A new FDA Public Health Advisory for antidepressants goes in part like this:

FDA is asking manufacturers to change the labels of 10 drugs to include stronger cautions and warnings about the need to monitor patients for the worsening of depression and the emergence of suicidal ideation, regardless of the cause of such worsening.

In fact, the risk of suicide is already indicated (though admittedly, in language uglier even than that) but is currently relegated to a text-heavy foldout few consumers are likely to read. With the information moved to the more prominent warnings section -- one all doctors should cover with patients prior to prescribing a drug -- some patients may pause before saying yes to antidepressants.

But will that hurt the drug stocks? Probably not too much. Patients are getting used to hearing side effects detailed in TV ads -- some quite serious. Patients also trust their doctors. Bottom line: If you liked the drug stocks before, you can like them still.

Fool Alyce Lomax recently reported that GlaxoSmithKline's (NYSE:GSK) two antidepressants, Paxil and Wellbutrin, are suffering from generic competition. The company, though, has a number of promising new products and sells for a relatively modest 14 times earnings.

Alyce also coveredForest Laboratories' (NYSE:FRX) higher profits thanks to antidepressant drugs Celexa and Lexapro. But it's Alzheimer's drug Namenda that's drawing new investors to this debt-free and cash-rich company. Then again, at a premium 35 times earnings, a lot of happy thoughts are priced in.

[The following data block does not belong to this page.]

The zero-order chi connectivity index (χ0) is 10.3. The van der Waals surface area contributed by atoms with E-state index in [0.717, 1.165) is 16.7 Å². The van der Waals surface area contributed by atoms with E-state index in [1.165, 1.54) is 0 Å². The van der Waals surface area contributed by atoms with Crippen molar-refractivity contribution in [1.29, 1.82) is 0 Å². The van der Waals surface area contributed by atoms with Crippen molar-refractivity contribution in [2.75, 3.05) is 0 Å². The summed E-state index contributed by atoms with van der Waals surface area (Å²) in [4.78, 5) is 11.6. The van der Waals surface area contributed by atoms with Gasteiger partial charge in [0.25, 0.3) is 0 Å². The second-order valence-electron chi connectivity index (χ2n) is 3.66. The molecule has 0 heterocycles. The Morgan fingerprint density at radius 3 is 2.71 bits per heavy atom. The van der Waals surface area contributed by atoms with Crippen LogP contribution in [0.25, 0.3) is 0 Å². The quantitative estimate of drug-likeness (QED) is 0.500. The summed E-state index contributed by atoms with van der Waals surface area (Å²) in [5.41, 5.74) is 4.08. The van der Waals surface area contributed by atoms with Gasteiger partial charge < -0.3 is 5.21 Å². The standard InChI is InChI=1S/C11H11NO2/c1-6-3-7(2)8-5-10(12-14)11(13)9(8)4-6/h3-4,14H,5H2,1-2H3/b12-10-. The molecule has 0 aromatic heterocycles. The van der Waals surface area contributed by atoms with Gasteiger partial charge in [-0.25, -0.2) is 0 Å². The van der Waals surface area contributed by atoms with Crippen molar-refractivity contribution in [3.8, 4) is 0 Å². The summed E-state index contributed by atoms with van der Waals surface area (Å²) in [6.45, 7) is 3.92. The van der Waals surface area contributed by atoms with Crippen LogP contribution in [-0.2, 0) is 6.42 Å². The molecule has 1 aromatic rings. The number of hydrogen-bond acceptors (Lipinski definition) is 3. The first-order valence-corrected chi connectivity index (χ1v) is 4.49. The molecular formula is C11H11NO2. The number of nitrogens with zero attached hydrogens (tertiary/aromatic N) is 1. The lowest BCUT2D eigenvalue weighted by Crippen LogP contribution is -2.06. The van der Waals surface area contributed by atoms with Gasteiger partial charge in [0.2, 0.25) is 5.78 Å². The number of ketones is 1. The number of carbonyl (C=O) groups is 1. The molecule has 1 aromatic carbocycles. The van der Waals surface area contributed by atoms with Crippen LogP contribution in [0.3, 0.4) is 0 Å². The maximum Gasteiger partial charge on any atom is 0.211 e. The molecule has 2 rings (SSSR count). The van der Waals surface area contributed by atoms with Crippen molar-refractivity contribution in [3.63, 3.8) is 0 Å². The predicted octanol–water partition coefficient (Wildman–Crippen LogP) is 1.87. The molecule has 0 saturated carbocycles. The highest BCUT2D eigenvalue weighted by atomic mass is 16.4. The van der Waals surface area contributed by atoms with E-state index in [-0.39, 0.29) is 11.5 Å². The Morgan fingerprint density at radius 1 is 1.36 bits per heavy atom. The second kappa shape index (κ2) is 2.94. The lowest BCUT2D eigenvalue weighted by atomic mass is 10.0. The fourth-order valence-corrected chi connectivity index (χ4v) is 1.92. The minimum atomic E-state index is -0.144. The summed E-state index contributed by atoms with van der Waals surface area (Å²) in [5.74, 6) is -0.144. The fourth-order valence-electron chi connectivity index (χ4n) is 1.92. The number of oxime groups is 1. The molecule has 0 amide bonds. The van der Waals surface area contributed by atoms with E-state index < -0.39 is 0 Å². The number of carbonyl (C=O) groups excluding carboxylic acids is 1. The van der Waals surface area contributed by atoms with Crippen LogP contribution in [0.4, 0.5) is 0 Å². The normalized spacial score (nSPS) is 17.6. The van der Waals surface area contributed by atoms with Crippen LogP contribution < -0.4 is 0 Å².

Eli Lilly's (NYSE:LLY) antidepressant Prozac has already lost patent protection but remains a legit blockbuster. Lilly has a lot more going for it, too, including strong earnings growth. At 29 times earnings, Lilly should not be hurt by a minor hiccup in antidepressant sales.

Pfizer (NYSE:PFE), with $3 billion in Zoloft sales annually, should also shrug this one off. In the wake of the Pharmacia integration and a large R&D write-off last year, we should probably ignore the company's trailing price-to-earnings ratio and focus instead on the strong free cash flow and forward earnings estimates that value the stock at 15 to 16 times forward earnings.

Wyeth (NYSE:WYE) may be the one that could be hurt by this. The company is already dealing with write-downs on FluMist and Premarin. Antidepressant Effoxor was one of its bright stars. Although, none of its major drugs are close to losing patent protection, the stock sells at an arguably rich 24 times earnings and has a high (68%) debt-to-equity ratio. Mixed with today's news, that could make for one depressing cocktail.

On the balance, however, this is a story of greater import to patients -- and prospective patients -- than to investors. At least, it should be.

Interested in discussing pharmaceuticals or Pfizer with other investors? Try The Motley Fool's Pharmaceuticals or Pfizer discussion boards.

Fool contributor W.D. Crotty does not own any of the stocks mentioned.